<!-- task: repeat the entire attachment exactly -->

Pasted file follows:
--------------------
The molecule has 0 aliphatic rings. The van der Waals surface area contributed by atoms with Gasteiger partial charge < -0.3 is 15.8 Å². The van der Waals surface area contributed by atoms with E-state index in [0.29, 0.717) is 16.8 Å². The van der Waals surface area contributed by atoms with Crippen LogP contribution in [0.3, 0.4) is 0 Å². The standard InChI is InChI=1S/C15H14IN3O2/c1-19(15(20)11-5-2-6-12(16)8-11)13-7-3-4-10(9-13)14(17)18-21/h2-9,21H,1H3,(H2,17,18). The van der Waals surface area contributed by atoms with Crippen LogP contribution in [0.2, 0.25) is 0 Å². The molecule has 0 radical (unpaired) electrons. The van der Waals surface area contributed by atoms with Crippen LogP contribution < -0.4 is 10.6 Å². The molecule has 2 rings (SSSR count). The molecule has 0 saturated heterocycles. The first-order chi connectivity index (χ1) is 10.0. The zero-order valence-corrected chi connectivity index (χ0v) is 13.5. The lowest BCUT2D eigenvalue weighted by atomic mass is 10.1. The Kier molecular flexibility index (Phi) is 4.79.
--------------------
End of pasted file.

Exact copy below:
The molecule has 0 aliphatic rings. The van der Waals surface area contributed by atoms with Gasteiger partial charge < -0.3 is 15.8 Å². The van der Waals surface area contributed by atoms with E-state index in [0.29, 0.717) is 16.8 Å². The van der Waals surface area contributed by atoms with Crippen LogP contribution in [0.3, 0.4) is 0 Å². The standard InChI is InChI=1S/C15H14IN3O2/c1-19(15(20)11-5-2-6-12(16)8-11)13-7-3-4-10(9-13)14(17)18-21/h2-9,21H,1H3,(H2,17,18). The van der Waals surface area contributed by atoms with Crippen LogP contribution in [0.2, 0.25) is 0 Å². The molecule has 0 radical (unpaired) electrons. The van der Waals surface area contributed by atoms with Crippen LogP contribution < -0.4 is 10.6 Å². The molecule has 2 rings (SSSR count). The molecule has 0 saturated heterocycles. The first-order chi connectivity index (χ1) is 10.0. The zero-order valence-corrected chi connectivity index (χ0v) is 13.5. The lowest BCUT2D eigenvalue weighted by atomic mass is 10.1. The Kier molecular flexibility index (Phi) is 4.79.